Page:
Some say it was the explosion of a lamp. Whatever the cause, at about 6 o’clock the night of August 16, 1892, fire swept through the Blue Front saloon on West Front Street in Missoula.
“In a space of time that might be counted in seconds, the Chinese laundry to the east had caught fire, also the laundry to the west and the blacksmith shop of Dechamps & Hayes and the laundry and the Star and Crescent, the frame building just west,” reported the local paper.
Next to go was the Johnson & Daly livery stable. Then the inferno jumped the street torching a private residence, a secondhand store, a tailor shop, a pawn shop and a restaurant.
Only when it reached a brick building still under construction was it slowed. The Eddy block, the McCormick property and the Florence Hotel “seemed doomed.”
Miraculously, a sudden change in wind direction allowed firefighters to get the upper hand in the early morning hours. “Without their noble efforts,” wrote the Missoulian newspaper, “the loss would have been twenty times greater.”
While costly, the fire was not without its benefits. The buildings burned were described as “of the nature that ought to have been pulled down a year ago, as (they were) a constant menace to valuable and substantial buildings.”
The local paper declared “satisfaction in knowing that the vacant ground cannot be again encumbered with wooden shacks (and) … is now safe, barring accident, from fire for a long time to come.”
About 4 o’clock in the morning, as smoke hung over the city, 23-year-old Maurice Higgins, a member of the fire brigade and of one of the wealthiest families of Missoula, which included C. P. Higgins, the founder of the city, took a break after spending the night battling the blaze.
Another young man, Paul Goldenbogen, watched the dwindling fire, a few steps away in front of the Mascot Theater. Both were about to become part of “one of the saddest tragedies in the history of Missoula.”
Goldenbogen, who had earlier witnessed a man steal some items from a local store, observed the man again and confronted him. Words were exchanged and the thief, later identified as a drifter named John Burns, pulled a revolver and shot Goldenbogen in the left arm.
“Goldenbogen staggered from the shot and reeled toward the group (including Higgins), when Burns shot again, the bullet missing Paul and striking Maurice Higgins in the center of the forehead,” said a newspaper account.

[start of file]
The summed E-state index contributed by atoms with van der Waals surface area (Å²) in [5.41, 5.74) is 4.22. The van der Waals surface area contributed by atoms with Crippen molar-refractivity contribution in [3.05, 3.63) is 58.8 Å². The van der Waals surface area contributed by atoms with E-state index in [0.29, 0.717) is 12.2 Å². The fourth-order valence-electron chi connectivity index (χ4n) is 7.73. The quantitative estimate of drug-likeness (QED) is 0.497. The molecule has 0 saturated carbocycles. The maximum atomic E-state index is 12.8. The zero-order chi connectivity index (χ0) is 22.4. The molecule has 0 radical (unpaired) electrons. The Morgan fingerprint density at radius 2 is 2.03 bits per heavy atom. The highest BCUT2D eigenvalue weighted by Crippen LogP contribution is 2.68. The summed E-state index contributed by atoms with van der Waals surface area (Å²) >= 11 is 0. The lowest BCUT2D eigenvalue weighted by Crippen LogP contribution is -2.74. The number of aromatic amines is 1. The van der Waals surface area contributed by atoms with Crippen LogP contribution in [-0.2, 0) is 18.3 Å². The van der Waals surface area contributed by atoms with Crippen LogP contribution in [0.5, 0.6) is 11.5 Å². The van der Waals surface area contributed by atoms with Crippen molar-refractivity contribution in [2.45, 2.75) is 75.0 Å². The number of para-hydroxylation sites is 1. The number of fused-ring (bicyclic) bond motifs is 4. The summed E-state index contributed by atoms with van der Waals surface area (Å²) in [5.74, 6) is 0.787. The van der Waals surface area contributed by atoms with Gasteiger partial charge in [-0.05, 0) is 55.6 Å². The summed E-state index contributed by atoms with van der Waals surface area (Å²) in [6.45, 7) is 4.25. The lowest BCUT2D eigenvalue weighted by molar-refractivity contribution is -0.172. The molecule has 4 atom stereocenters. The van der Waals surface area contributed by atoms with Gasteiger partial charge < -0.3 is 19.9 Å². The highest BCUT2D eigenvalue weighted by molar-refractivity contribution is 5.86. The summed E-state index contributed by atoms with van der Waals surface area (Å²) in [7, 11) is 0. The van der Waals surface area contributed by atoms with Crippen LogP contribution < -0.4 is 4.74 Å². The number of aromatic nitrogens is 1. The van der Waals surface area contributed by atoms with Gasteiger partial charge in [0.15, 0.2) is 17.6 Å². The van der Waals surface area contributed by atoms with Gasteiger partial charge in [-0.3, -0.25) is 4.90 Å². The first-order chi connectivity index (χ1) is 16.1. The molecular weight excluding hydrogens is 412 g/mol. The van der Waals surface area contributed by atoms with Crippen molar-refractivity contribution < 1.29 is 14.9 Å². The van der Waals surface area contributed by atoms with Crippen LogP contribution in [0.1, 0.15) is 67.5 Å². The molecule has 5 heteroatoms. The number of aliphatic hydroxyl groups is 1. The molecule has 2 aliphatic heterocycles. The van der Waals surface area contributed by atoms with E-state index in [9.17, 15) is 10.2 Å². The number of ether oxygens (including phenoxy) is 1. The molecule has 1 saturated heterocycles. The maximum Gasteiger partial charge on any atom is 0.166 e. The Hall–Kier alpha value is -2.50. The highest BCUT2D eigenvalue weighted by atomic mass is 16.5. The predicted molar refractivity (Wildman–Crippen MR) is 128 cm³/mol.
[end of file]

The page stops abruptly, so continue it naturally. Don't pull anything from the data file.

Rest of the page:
Higgins was rushed to his family residence, Goldenbogen to the Sisters Hospital, both with what appeared to be mortal wounds.
Sheriff Houston quickly apprehended the drifter, who was identified as the shooter by Goldenbogen from his hospital bed.
“The people of Missoula are much worked up over the affair, and there was this morning considerable talk about lynching the murderer, but that feeling has quieted down and the law will be allowed to take its course.”
Maurice Higgins’ brother, George, left that morning for Victoria, B.C., to bring their mother back to Missoula to see “her favorite son.” But at 3:30 that afternoon, young Maurice Higgins died.
A month later, the trial commenced before a packed courtroom. The judge repeatedly ordered the sheriff to make the spectators get back behind the railing and sit down.
The defendant, on the other hand, was cool and collected.
The key witness, Paul Goldenbogen (still recovering from his gunshot wound and extremely weak) was brought in on a stretcher and placed within inches of the jury, so his “labored and painfully spoken words” could be heard.
He, as well as another witness, identified John Burns as the killer. The defense, however, called it a case of “mistaken identity” asserting the defendant had been on West Front Street at a house of prostitution when the crime occurred.
Oddly, though, Burns couldn’t recall exactly which house of ill-repute or other pertinent details of his story.
When the jury proclaimed Burns guilty of murder, he remained as before, “unmoved … (without) any expression of his face.”
Even at his execution the night of December 16, 1892, “as the sheriff slipped the rope over his head and adjusted it,” he looked at Father Guild who stood at his side and at the boys “perched on trees nearby” to watch the event, and smiled.
When asked if he had any final words, John Burns replied, “No. Let her go.”
This story from more than a century ago is still replayed today as part of Dr. Bob Brown’s characterization of Christopher P. Higgins, performed at “Stories in Stones,” and other events.
Jim Harmon is a longtime Missoula news broadcaster who writes a weekly history column for Missoula Current.